The right to health and its enforcement is a fundamental entitlement, enshrined in the Universal Declaration of Human Rights (UDHR) and various International Treaties and Declarations. It is an inclusive right, dependent on a range of underlying determinants from safe drinking water to food, nutrition, housing, etc. It includes the creation of healthy working conditions and environments, information and participation and the freedom to control one’s health and body. The right to health also calls for a system of health protection which provides equality of opportunity for everyone to enjoy the highest attainable standard of health. Therefore, the state is obligated to provide health services, goods and facilities to all without discrimination.
The strongest protection of the right to health and its enforcement as a fundamental entitlement is through its inclusion in a country’s bill of rights. In many countries, however, it is relegated to directive principles of state and limited to progressive realization within the bounds of available resources. Nevertheless, in some countries, despite the absence of constitutional guarantees, national laws and progressive health policies have guaranteed some of the rights. Many newly framed constitutions have some form of health rights protections.
There are deep-seated structural and systemic inequalities created by neoliberal economic arrangements that the pandemic has brought to the surface, which are now manifesting in socioeconomic and political crises across the globe. While the virus can affect anyone indiscriminately, it does not affect everyone equally, debunking the myth that it is a universal equalizer.
However, the overall guarantee of public health is generally poor globally (with some exceptions) and is unequally distributed between and within states as the Covid-19 pandemic has demonstrated. Fundamental to this are the deep-seated structural and systemic inequalities created by neoliberal economic arrangements that the pandemic has brought to the surface, which are now manifesting in socioeconomic and political crises across the globe. While the virus can affect anyone indiscriminately, it does not affect everyone equally, debunking the myth that it is a universal equalizer. For instance, social distancing and self-isolation is an unattainable privilege for those living and working in crowded environs; hand-washing is impossible for those with poor or no access to clean water. Universal lockdowns have forced migrant workers onto the streets and deprived billions of their incomes and livelihoods. Prisoners, people in detention centers and internally displaced people are at heightened risk of infections, and the worst affected being the elderly in institutional care. Women, children and LGBTQI+ persons at risk of violence have been forced into domestic confinement with their abusers, and women have been compelled to take on the disproportionate burden of unpaid care work.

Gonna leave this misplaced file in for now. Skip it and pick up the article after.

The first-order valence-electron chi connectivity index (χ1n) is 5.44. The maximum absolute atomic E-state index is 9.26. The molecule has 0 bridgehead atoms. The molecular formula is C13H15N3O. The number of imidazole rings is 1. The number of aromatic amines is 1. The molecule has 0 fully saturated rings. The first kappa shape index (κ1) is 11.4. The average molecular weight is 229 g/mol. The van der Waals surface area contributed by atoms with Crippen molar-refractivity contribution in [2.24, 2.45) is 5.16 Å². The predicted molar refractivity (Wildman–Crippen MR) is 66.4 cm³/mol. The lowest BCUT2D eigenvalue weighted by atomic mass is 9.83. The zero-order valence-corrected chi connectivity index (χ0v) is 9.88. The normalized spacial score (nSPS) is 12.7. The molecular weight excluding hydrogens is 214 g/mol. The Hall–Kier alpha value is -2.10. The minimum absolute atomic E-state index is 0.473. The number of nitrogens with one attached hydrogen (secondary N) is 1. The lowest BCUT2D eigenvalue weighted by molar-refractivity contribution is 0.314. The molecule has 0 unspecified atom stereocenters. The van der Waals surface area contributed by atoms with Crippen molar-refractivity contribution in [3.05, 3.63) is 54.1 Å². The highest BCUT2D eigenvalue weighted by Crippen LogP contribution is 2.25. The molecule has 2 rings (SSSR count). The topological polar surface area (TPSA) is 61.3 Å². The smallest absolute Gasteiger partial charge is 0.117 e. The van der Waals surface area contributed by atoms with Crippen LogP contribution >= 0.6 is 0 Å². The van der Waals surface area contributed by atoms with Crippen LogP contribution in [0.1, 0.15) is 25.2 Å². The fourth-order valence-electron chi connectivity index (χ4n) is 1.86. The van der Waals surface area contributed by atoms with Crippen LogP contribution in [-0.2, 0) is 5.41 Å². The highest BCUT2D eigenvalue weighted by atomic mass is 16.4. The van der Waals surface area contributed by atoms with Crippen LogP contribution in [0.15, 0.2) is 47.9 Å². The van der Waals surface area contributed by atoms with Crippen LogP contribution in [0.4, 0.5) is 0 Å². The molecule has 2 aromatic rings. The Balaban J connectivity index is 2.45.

Ultimately, inadequate health care systems, lack of social protection and state responses have failed the poor and the vulnerable almost everywhere. The pandemic has pushed states to resort to extraordinary measures to battle its global impact. Even when these measures have been instituted through legislation, orders and regulation, they have raised serious concerns. From a human rights perspective, the critical standard for such measures must that they are legal, necessary, proportionate, and non-discriminatory. They must also have a specific focus and respond to immediate threats while protecting human rights and the rule of law and they must be time bound.
However, some decisions have been made unilaterally at executive levels, putting them beyond the scrutiny of judicial review. In some instances, parliaments have been overlooked or prorogued, leaving little room for necessary checks and balances. In others, disproportionate responses have resulted in humanitarian crises exacerbating the impact of the pandemic and violating a range of fundamental rights. In many instances, such disproportionate responses have been taken against existing backdrops of populist authoritarianism, ethno-nationalism, militarization, ongoing conflict, and suspension of human rights. Under the guise of the pandemic, authoritarian regimes have arrogated repressive powers to themselves, allowing for the dismantling of democratic institutions and the suspension of freedoms including those of association, expression and dissent.
The use of technology for purposes of surveillance, which has already been a major threat to digital justice is now leveraged in the name of public health security.
A particularly insidious approach has been invoking the discourse of war to deal with the pandemic, inciting fear and an unquestioning dependence on the state for the provision of safety and security without heeding due process, rule of law and democratic governance. Additionally, the use of technology for purposes of surveillance, which has already been a major threat to digital justice is now leveraged in the name of public health security. Many states, if not all, now infringe on the right to privacy through such surveillance, with very real possibilities of this becoming the new normal after the pandemic.
The pandemic demands the imperative of fulfilling the right to health and healthcare for everyone. The right to health must also be addressed as an inclusive right which is indivisible from and dependent on a range of socioeconomic and political rights, including privacy and personal freedoms.
Ensuring that the extraordinary measures resorted to by almost all states, globally, are tested on the doctrines of necessity, reasonableness and proportionality and not normalized post-pandemic is the challenge for human rights.
This piece was first published on the DAWN website. Kumudini Samuel is a DAWN Executive Committee member.